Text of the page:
The stages of BitLocker startup are as follows:
- System integrity verification (if a TPM is present) Features of the computer and the Windows Boot Manager write values to the PCRs of the TPM as the boot process proceeds, including a measurement of the MBR executable code.
- User authentication (optional) If user authentication is configured, the Windows Boot Manager collects a key from USB storage or a PIN from the user.
- VMK retrieval The Windows Boot Manager requests that the TPM decrypt the VMK. If the hashes of the measurements written to the PCR match those taken when BitLocker was set up, the TPM will supply the VMK. If any measurement does not match the recorded value, the TPM does not supply the decryption key, and BitLocker gives the user the option to enter the recovery key.
- Operating system startup At this point, the Windows Boot Manager has validated
the system integrity and now has access to the VMK. The VMK must be passed to the
operating system loader; however, the Windows Boot Manager must avoid passing it
to a potentially malicious operating system loader and thus compromising the security
of the VMK. To ensure that the operating system loader is valid, the Windows Boot
Manager verifies that operating system loader executables match a set of requirements.
The Windows Boot Manager also verifies that the boot configuration data
(BCD) settings have not been modified. It does so by comparing them to a previously
generated digital signature known as a message authenticity check (MAC). The BCD
MAC is generated using the VMK, ensuring that it cannot be easily rewritten.
After the operating system loader is started, Windows can use the VMK to decrypt the FVEK and then use the FVEK to decrypt the BitLocker-encrypted volume. With access to the unencrypted data on the volume, Windows loads normally.
Prior to transitioning to the operating system, the OS Loader ensures that it will hand off at most one key (VMK) to the operating system. Prior to handing off the key to the operating system, the following conditions must apply:
- All features, up to and including BOOTMGR, must be correct. If they are not correct, the VMK will not be available.
- The VMK must be correct to validate the MAC of the metadata. BOOTMGR verifies this MAC.
- OS Loader must be the loader approved by metadata associated with the VMK. Verified by BOOTMGR.
- BCD settings must be the settings approved by metadata associated with the VMK. Verified by BOOTMGR.
- The VMK must correctly decrypt the FVEK stored in the validated metadata. Verified by BOOTMGR.
- The FVEK must successfully decrypt data stored on the volume. An incorrect
FVEK will result in invalid executable code or invalid data. In some cases, this
is caught by code integrity.
- The Master File Table (MFT) must be encrypted by the correct FVEK to access all files.
- Phase 0 drivers, including Fvevol.sys, must be encrypted by the correct FVEK.
- Registry must be encrypted by the correct FVEK.
- Kernel and Hardware Abstraction Layer (HAL) must be encrypted by the correct FVEK.
- Phase 1 features must be encrypted by the FVEK because Fvevol.sys (encrypted by the FVEK) will only decrypt using the same FVEK.
- Phase 2 features must also be encrypted by the FVEK as stated in the previous entry.
The last point is particularly important, and it is true only if the data on the volume is entirely encrypted. In other words, a volume in which encryption is paused halfway through is not secure.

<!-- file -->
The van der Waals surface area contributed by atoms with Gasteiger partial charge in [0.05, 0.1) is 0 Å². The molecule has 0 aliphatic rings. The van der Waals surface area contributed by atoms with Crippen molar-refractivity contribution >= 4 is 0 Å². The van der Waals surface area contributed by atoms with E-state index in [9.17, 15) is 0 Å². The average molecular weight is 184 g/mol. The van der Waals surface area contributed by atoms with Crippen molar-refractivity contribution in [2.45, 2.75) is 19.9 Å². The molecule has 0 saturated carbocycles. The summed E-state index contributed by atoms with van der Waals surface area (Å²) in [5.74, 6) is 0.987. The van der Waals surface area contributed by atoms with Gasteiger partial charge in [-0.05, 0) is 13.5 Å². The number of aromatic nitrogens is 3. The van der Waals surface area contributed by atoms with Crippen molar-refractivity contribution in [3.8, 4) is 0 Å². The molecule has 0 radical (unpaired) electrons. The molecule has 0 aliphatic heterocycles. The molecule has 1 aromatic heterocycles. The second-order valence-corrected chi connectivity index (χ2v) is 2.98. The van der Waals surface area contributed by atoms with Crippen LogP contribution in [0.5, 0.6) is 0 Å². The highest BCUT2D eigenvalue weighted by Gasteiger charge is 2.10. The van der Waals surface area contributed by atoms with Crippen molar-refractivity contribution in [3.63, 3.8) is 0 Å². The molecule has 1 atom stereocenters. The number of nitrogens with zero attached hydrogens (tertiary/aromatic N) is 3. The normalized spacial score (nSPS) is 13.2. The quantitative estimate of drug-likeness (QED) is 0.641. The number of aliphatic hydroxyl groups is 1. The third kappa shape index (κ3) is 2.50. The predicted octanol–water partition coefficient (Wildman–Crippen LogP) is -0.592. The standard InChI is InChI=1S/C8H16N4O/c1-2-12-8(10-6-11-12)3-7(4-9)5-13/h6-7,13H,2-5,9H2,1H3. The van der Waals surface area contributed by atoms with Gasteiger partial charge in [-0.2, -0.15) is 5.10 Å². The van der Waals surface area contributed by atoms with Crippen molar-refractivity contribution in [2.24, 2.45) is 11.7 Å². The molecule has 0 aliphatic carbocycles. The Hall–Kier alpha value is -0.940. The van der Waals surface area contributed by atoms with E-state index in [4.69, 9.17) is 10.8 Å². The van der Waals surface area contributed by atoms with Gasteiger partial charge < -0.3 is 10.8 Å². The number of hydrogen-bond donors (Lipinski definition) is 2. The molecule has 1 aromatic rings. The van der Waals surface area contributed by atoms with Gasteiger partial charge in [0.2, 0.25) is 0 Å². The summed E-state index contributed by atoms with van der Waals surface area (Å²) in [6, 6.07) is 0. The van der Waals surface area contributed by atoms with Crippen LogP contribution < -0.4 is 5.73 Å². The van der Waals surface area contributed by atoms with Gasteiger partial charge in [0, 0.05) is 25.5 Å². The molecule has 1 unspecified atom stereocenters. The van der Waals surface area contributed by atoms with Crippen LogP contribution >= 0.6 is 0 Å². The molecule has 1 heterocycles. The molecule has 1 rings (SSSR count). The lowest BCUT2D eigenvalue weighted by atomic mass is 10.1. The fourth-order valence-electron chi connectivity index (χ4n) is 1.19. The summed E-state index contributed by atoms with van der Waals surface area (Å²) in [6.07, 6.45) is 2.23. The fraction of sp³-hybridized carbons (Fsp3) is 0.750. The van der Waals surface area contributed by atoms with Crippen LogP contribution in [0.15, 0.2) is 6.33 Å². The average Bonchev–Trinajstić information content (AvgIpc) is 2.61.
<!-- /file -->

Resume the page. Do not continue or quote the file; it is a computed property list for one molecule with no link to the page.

In this tutorial:
- Managing Disks and File Systems
- Overview of Partitioning Disks
- How to Choose Between MBR or GPT
- Converting from MBR to GPT Disks
- GPT Partitions
- Choosing Basic or Dynamic Disks
- Working with Volumes
- How to Create a Simple Volume
- How to Create a Spanned Volume
- How to Create a Striped Volume
- How to Resize a Volume
- How to Delete a Volume
- How to Create and Use a Virtual Hard Disk
- File System Fragmentation
- Backup And Restore
- How File Backups Work
- File and Folder Backup Structure
- How System Image Backups Work
- How to Start a System Image Backup from the Command Line
- How to Restore a System Image Backup
- System Image Backup Structure
- Best Practices for Computer Backups
- How to Manage Backup Using Group Policy Settings
- Previous Versions and Shadow Copies
- How to Manage Shadow Copies
- How to Restore a File with Previous Versions
- How to Configure Previous Versions with Group Policy Settings
- Windows ReadyBoost
- BitLocker Drive Encryption
- How BitLocker Encrypts Data
- How BitLocker Protects Data
- TPM with External Key (Require Startup USB Key At Every Startup)
- TPM with PIN (Require PIN At Every Startup)
- TPM with PIN and External Key
- BitLocker To Go
- BitLocker Phases
- Requirements for Protecting the System Volume with BitLocker
- How to Enable the Use of BitLocker on the System Volume on Computers Without TPM
- How to Enable BitLocker Encryption on System Volumes
- How to Enable BitLocker Encryption on Data Volumes
- How to Manage BitLocker Keys on a Local Computer
- How to Manage BitLocker from the Command Line
- How to Recover Data Protected by BitLocker
- How to Disable or Remove BitLocker Drive Encryption
- How to Decommission a BitLocker Drive Permanently
- How to Prepare AD DS for BitLocker
- How to Configure a Data Recovery Agent
- How to Manage BitLocker with Group Policy
- The Costs of BitLocker
- Windows 7 Encrypting File System
- How to Export Personal Certificates
- How to Import Personal Certificates
- How to Grant Users Access to an Encrypted File
- Symbolic Links
- How to Create Symbolic Links
- How to Create Relative or Absolute Symbolic Links
- How to Create Symbolic Links to Shared Folders
- How to Use Hard Links
- Disk Quotas
- How to Configure Disk Quotas on a Single Computer
- How to Configure Disk Quotas from a Command Prompt
- How to Configure Disk Quotas by Using Group Policy Settings
- Disk Tools
- MoveFile and PendMoves